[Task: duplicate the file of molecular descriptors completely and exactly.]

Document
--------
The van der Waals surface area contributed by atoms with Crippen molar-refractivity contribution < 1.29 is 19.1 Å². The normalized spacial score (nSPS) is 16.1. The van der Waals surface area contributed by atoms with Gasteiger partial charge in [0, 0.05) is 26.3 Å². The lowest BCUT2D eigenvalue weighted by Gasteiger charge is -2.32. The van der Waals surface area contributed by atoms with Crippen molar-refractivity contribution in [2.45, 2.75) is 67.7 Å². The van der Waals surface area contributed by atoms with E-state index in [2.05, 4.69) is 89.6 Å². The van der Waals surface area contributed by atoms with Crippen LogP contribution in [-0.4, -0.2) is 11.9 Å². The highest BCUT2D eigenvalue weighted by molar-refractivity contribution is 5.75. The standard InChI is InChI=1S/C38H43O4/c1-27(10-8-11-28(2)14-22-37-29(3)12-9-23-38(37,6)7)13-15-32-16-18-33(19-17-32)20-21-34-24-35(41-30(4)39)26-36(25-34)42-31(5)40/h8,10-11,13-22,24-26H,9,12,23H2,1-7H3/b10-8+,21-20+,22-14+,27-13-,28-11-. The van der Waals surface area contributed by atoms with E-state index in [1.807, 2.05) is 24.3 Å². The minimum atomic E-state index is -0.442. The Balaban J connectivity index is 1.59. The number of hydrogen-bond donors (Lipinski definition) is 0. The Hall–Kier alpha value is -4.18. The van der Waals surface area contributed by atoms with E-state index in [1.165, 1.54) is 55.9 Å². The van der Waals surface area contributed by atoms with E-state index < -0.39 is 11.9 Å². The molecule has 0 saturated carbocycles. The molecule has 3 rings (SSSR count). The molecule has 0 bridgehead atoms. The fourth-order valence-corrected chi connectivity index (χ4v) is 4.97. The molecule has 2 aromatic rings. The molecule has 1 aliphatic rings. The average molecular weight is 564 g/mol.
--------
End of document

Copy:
The van der Waals surface area contributed by atoms with Crippen molar-refractivity contribution < 1.29 is 19.1 Å². The normalized spacial score (nSPS) is 16.1. The van der Waals surface area contributed by atoms with Gasteiger partial charge in [0, 0.05) is 26.3 Å². The lowest BCUT2D eigenvalue weighted by Gasteiger charge is -2.32. The van der Waals surface area contributed by atoms with Crippen molar-refractivity contribution in [2.45, 2.75) is 67.7 Å². The van der Waals surface area contributed by atoms with E-state index in [2.05, 4.69) is 89.6 Å². The van der Waals surface area contributed by atoms with Crippen LogP contribution in [-0.4, -0.2) is 11.9 Å². The highest BCUT2D eigenvalue weighted by molar-refractivity contribution is 5.75. The standard InChI is InChI=1S/C38H43O4/c1-27(10-8-11-28(2)14-22-37-29(3)12-9-23-38(37,6)7)13-15-32-16-18-33(19-17-32)20-21-34-24-35(41-30(4)39)26-36(25-34)42-31(5)40/h8,10-11,13-22,24-26H,9,12,23H2,1-7H3/b10-8+,21-20+,22-14+,27-13-,28-11-. The van der Waals surface area contributed by atoms with E-state index in [1.807, 2.05) is 24.3 Å². The minimum atomic E-state index is -0.442. The Balaban J connectivity index is 1.59. The number of hydrogen-bond donors (Lipinski definition) is 0. The Hall–Kier alpha value is -4.18. The van der Waals surface area contributed by atoms with E-state index in [1.165, 1.54) is 55.9 Å². The van der Waals surface area contributed by atoms with E-state index < -0.39 is 11.9 Å². The molecule has 0 saturated carbocycles. The molecule has 3 rings (SSSR count). The molecule has 0 bridgehead atoms. The fourth-order valence-corrected chi connectivity index (χ4v) is 4.97. The molecule has 2 aromatic rings. The molecule has 1 aliphatic rings. The average molecular weight is 564 g/mol.